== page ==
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Value Propositions: Stone Masonry

When you’re building a new home, there are so many items to select, you will literally make hundreds of decisions as you go through the process. Having a firm idea of your budget (about things like whether you want stone masonry in your log home) is critical.

Enlisting the aid of a designer or architect will make the process of narrowing choices easier and help ensure you get the most for your money. Logs aside, some of the other big-ticket items in your build include windows, doors, flooring, roofing and stone masonry. Here’s a look at some of the factors that determine costs of these materials, what you get for the money and how to make smart choices.

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Stone Masonry

A stone fireplace is at the heart of many dream log homes. Costs for this amenity can vary widely depending on your choice of real full-stone masonry, thin-cut natural stone or manufactured (cultured) stone veneer. A skilled stone mason is essential to have on your construction team if you opt for a full-dimensional stone for your fireplace. When determining cost, you must look at materials and labor costs together: Cultured stone materials may cost more but will require less labor than real stone masonry.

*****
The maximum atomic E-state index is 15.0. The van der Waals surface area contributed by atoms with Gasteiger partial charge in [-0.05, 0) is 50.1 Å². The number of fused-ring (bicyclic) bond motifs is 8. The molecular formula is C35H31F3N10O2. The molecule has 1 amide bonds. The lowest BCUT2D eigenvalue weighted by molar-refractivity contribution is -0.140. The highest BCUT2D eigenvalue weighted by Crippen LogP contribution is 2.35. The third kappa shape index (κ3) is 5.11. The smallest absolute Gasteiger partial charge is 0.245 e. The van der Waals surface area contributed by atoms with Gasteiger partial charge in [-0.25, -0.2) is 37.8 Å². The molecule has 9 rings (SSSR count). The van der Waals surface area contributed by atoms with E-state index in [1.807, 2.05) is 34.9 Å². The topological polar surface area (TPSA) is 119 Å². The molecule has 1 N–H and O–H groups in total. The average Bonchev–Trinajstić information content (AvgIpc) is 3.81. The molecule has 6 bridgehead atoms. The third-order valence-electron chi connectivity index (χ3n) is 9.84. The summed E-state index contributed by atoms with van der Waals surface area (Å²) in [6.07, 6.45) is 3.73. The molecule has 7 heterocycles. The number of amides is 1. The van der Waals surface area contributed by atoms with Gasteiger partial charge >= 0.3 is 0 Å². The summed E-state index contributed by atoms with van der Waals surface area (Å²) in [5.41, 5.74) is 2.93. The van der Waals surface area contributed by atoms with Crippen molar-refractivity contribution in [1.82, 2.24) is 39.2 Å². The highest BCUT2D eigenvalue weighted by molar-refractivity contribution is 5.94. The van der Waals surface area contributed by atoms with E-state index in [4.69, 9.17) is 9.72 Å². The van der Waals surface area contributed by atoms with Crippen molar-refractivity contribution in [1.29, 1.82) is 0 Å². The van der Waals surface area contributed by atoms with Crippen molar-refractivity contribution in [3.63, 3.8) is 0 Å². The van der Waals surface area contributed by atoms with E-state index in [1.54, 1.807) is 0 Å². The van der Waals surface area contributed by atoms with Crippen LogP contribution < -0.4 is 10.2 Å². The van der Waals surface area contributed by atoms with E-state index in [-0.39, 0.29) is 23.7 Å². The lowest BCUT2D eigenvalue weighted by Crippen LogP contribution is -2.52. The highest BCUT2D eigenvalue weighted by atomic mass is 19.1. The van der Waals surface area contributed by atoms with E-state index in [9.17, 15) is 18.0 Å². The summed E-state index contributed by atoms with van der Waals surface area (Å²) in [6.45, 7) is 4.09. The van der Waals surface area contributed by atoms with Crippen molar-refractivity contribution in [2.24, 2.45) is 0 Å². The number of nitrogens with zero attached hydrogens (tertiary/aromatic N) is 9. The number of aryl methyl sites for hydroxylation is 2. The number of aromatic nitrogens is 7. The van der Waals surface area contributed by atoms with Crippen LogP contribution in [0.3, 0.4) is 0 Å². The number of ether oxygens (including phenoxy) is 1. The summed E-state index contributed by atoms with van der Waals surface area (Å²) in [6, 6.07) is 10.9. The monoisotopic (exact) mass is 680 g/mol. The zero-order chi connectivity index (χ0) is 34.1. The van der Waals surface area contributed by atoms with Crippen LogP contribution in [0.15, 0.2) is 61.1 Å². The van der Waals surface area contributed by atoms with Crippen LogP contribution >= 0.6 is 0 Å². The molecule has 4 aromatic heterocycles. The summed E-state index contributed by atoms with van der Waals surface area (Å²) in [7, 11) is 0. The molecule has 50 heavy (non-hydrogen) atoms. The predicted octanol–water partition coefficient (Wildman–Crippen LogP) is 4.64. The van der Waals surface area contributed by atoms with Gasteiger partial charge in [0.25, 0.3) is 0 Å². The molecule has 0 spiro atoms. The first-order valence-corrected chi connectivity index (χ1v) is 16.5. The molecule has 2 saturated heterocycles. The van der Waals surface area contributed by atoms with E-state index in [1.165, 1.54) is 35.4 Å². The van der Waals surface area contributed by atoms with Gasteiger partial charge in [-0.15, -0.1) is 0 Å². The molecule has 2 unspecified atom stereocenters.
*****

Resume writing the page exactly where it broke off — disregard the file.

Value Fireplace with cultured stone made from stone aggregates and cement, formed with molds and coloring

Pros:

  • Lightweight, so no foundation footer or structural reinforcement is needed
  • Installation is easy — can be a DIY project
  • A variety of realistic-looking stone is available
  • Fire-resistant

Cons:

  • Materials cost can be high
  • Not structural, so it must be attached to a framed wall (an added expense to factor into the overall cost)

Splurge Fireplace with full, natural stone

Pros:

  • Classic log home look
  • Wide variety of stone types and cuts available
  • Durable
  • Fire-resistant
  • May even be able to use stone excavated from your property (i.e., free!)

Cons:

  • Shipping costs can be expensive due to weight
  • Skilled mason required for construction
  • Foundation footer and structural engineering are often necessary

Cost of ownership: Once they are installed, many homeowners are unable to distinguish between full masonry and cultured or manufactured materials. Let your masonry-materials choice echo the level of amenities in the rest of your home.